In this paper I will defend the claim that we are sometimes justified in believing that a miracle has occurred, and I will examine three criteria (two necessary, one sufficient) for making that determination. Since I have not the space here for a thoroughgoing exploration of the topic, certain considerations must be omitted from our discussion. I will not, for example, set forth a general theory of knowledge in the light of which miraculous claims may be included as a subset of acceptable propositions, nor will I attempt rigorously to criticize various skeptical arguments to the contrary. Instead, I will assume that there exists in all fully functioning human beings a basic process of belief-formation which, while perhaps not amenable to explicit presentation, is nonetheless intuitively solid enough to be taken as a datum. Using this as a starting point, I will simply describe the analytic conditions under which a miracle can be said to have occurred, given that the justification for belief in said miracle must ultimately rest upon the same mysterious process which justifies the rest of our more prosaic beliefs. On this account, a miracle requires no special epistemic warrant; it is simply a type of belief, and it falls to us to analyze the type of belief that it is.
Since the term “miracle” has rather a broad application in contemporary usage, most of our ensuing discussion—indeed all of it—will derive its impetus from the manner in which we choose to define it. I take it for granted that we are not interested in colloquialisms (e.g., “It will be a miracle if the Broncos make it to the Super Bowl this year.”), but in the traditional religious sense of the word, viz. a suspension of the natural order, carrying with it a supreme moral or revelatory significance, and seemingly emanating from the heart of reality itself, i.e. God. This definition contains explicitly all that is comprehended in the concept of miracle as such. Consequently, it contains implicitly the very criteria by which we are to judge purportedly miraculous occurrences. The remainder of this paper will focus on the three distinguishing marks of the miraculous, with commentary on the unique epistemological concerns relevant to each, and will conclude with a prima facie argument that any set of conditions minimally requisite for justified human belief-formation would also require the admittance of miraculous occurrences into our general picture of reality. The criteria I mean to examine, then, are these:
Condition One: Natural Insufficiency
A miracle is a sense-perceptible event, not a subjective interpretation of an event. By declaring them thus, we rule out the possibility that miraculous claims can be reduced to merely ordinary occurrences that happen to have a high symbolic value for people in a particular state of mind. Miracles happen “in the field of nature;” and like every other natural event, they can be objectively witnessed and subjected to various tests. The first criterion of a miracle, then, is that it is a physical occurrence that exceeds the ordinary powers of nature to produce. But this immediately raises a problem: If we do not have an exhaustive description of the laws of nature (and few would argue that we do), then how can we say of a certain event that it is beyond the capacities of nature to perform? Perhaps there are unknown laws of nature that could produce the same effect; or alternatively, perhaps there are individual laws of nature, each severally known more-or-less exhaustively, that can combine in unexpected ways, under unusual circumstances, to produce it.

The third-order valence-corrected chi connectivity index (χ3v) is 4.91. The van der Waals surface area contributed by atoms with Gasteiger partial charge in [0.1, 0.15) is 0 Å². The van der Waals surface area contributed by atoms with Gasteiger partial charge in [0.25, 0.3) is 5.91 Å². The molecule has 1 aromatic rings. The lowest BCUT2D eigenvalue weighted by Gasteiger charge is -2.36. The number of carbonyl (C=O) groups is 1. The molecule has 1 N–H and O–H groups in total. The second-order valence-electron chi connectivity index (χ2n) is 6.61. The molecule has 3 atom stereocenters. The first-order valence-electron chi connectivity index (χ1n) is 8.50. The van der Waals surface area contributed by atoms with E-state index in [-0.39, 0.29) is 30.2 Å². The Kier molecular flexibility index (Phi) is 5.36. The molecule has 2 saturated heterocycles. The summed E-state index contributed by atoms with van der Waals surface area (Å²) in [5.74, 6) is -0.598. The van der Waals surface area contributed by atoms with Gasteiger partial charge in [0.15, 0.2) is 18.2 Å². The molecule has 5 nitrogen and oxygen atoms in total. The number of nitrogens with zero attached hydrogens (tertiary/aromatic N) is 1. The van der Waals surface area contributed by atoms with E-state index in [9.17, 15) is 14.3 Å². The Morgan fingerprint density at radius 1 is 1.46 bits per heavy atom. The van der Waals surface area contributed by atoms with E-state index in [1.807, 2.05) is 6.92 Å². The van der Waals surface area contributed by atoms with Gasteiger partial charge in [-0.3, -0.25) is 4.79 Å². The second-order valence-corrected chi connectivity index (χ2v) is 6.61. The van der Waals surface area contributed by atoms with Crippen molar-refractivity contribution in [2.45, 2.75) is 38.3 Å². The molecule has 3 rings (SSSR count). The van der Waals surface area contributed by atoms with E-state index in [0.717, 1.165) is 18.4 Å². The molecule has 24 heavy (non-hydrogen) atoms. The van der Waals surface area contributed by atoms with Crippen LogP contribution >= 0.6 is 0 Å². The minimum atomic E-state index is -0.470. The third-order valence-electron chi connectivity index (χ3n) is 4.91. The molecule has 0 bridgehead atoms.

However, this objection would have force only on the supposition that there are no known laws of nature, the violation of which would strike us as impossible in the natural course of events. On the contrary, if there are such laws, then there is something in reference to which a miracle can be defined. Therefore, if an event seems to violate the most fundamental and generally applicable physical principles that we know of, then we can conclude with certainty that it “exceeds the ordinary powers of nature to produce.”
And there are such principles. There exist, namely, the so-called “conservation laws” of matter and energy, and also the second law of thermodynamics, which we might call the conservation law of entropy. These laws are not so much empirical discoveries as they are a priori necessities of systematic physical theorizing, for any physics that failed to include them would be unreliable and worthless. If an event violates any of these, then whatever else it may be, it must certainly derive from somewhere beyond the system of nature-knowledge. The first condition is thus shown to be a necessary condition; for if nature herself can produce the effect, it is ipso facto not miraculous. Intelligent people can disagree about whether the condition is ever satisfied in practice, but we have shown it to be at least satisfiable in principle. We have thus denied a leg to those skeptics who say, following Hume, that “whatever happens is natural and the unnatural does not happen.” This statement’s first conjunct is defeasible due to the fact that hypothetical and otherwise believable events may nevertheless trespass the strict nomological relationships inherent in the concept of “nature.”
But the first condition is not sufficient for authenticating a miracle. There is more going on in the world than just the blind operation of physical laws: there are also intelligent beings who contend with and against these laws, and who are capable of devising many ingenious tricks of self-deception. When giving a full description of a miracle, we do not want to know merely what happened, but also why it happened. Why were the laws of nature suspended for this person, at this particular time and place, and not others? To answer that question we must discuss not only how miracles relate to the laws that govern nature, but also how they relate to the laws that govern rational creatures—and that leads us to our second condition.
Condition Two: Narrative Applicability
If a tree unnaturally materializes in a forest, and there’s no one around to see it, is that a miracle? And furthermore, does anybody care? The answers to these questions are, respectively, “no” and “no.” Miracles never happen outside of a personal context—they happen to somebody, and they happen to a purpose. All miraculous claims of which I am aware can be subsumed under the general headings of supernatural healings and provisions, military victories, and prophetic apparitions disclosing important information. In other words, one effect of miracles is to fulfill the moral and physical needs of human beings under conditions in which those needs would not otherwise be met. But this reading assumes that there is some sort of teleology supervening over the lives of individual humans, and over human history as a whole. A story is being told; and the purpose of the miracle is to impact the story at critical junctures, and to bring about the desirable ending. Thus, the second criterion of a genuine miracle is its narrative applicability.